When Kathy Griffin posted a gruesome photo of Trump’s bloodied head, a storm of controversy broke out from deep outrage to conversations of freedom of speech. The blowout was also intense as she lost her job on CNN, gigs got canceled and she has been severely criticized by the press. She apologized and seemed sincere, but that didn’t put an end to the barrage of death threats.
As a comic, I’ve done over-the-top material and have died onstage, but never threatened to be killed. Griffin’s posting was misconceived and certainly not funny, but, the backlash seems to be overkill, more disturbing than her post. Where were these people when horrible racist photos were posted about Obama? Where were the denouncements when male standup comics made homophobic and misogynistic jokes?
I started to write about this, but hesitated, worried that supporting her right to do shock art might cost me business, as I’m a humorist for many ultra conservative companies. When I realized how frightened I was to write something that would offend a potential client or go against my “brand,” that woke me up to just how important it is to support her, regardless of how much we might have despised what she did.
|Judy Carter, Kathy Griffin, Shante Lewis|
used with permission from The Fullfillment Fund
I've known Kathy Griffin for years, starting when she was a newbie at The Groundlings and Uncabaret in LA. She's always been shocking, saying things most people might think, but not say. I remember being taken aback when she told a story about a date that ended with a golden shower, laughing so hard, I had an asthma attack. This was the most shocking thing I'd ever seen done by a female comic. I couldn’t believe that she was talking so honestly about intimate and horribly humiliating things.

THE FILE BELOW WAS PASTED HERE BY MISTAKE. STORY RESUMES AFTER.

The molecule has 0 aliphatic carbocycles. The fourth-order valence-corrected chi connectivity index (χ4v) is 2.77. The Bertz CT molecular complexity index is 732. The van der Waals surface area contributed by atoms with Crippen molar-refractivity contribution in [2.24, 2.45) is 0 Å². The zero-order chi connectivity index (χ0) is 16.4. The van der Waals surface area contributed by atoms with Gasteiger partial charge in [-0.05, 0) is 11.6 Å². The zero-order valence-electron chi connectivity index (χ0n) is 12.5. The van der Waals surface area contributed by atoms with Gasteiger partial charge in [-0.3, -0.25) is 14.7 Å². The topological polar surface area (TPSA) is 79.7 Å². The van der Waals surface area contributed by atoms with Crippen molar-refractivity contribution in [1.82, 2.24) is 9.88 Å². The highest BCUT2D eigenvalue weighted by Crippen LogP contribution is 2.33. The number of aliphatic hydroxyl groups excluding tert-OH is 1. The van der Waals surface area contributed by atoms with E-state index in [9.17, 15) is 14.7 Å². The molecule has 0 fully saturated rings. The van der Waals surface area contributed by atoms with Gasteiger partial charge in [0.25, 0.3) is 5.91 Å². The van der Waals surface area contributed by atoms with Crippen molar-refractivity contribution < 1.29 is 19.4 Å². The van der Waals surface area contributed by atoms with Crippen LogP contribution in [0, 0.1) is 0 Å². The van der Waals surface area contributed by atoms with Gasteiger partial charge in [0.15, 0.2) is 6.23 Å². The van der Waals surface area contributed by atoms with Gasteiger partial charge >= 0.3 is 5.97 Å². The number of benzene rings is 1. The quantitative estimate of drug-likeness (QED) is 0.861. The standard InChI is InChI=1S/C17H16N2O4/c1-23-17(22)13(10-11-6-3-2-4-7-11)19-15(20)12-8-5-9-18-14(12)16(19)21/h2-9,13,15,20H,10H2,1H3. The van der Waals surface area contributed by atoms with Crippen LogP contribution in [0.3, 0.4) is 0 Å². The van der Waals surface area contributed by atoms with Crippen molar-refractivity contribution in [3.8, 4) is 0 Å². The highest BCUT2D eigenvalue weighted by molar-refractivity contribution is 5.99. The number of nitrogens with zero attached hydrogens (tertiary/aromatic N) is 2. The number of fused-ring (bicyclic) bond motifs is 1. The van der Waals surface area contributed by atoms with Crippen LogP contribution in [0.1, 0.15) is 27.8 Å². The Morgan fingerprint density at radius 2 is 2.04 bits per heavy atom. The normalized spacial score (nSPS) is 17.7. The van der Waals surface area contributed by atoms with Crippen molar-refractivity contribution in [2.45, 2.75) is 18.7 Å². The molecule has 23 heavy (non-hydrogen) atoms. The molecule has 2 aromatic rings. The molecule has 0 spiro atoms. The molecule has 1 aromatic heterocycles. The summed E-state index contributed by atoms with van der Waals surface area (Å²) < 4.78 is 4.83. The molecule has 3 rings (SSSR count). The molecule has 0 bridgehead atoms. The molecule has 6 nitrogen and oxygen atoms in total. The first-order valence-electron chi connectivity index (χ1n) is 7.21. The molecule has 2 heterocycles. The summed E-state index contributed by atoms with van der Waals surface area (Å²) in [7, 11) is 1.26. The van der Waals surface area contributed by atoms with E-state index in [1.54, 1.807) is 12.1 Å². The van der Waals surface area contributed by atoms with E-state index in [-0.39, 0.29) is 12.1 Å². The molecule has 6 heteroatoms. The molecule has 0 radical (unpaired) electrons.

Her openness inspired me to be more daring and authentic on stage. I started talking about being gay, even writing a book about it for Simon and Schuster, “The Homo Handbook” that won the LAMBDA Literary award for best humor book yet was banned in Arkansas and other states.
Now that I'm doing corporate events, and as my prices go up, my authenticity has gone down. I'm more restrained, forced to face the challenge of passing the scrutiny of HR. I was even asked to take the word “drugs” out of my speech, and that was for a pharmaceutical company.
Griffin’s piece was consistent with what she’s always done – shocking us and shaking us up. In these desperate times, it takes a lot to wake up Americans. Being a “nice girl” seems ineffective when we’re coping with an administration telling us, “There is no climate change, no election tampering by Russians, and by the way, we are selling your National Parks.”
Another consideration is Griffin is a comic. What she does might be offensive and in bad taste, but she’s not putting any of us in danger. Measuring this against what the president has done, we have to concede that his actions and words, the hateful language he’s used to describe certain people and groups . Should we hold a comic to higher standards than the leader of our country?
When we try to censor performers, when we tell them that they crossed a line, and need to get in line, government approved entertainment will have us be as tepid as Disney on Ice.
Wait – Bill Maher is also being attacked because of a word he said?
Shouldn’t we hold up our president to the same decency we ask of comics?
I would like to know how you feel about it. Please chime in on my FB page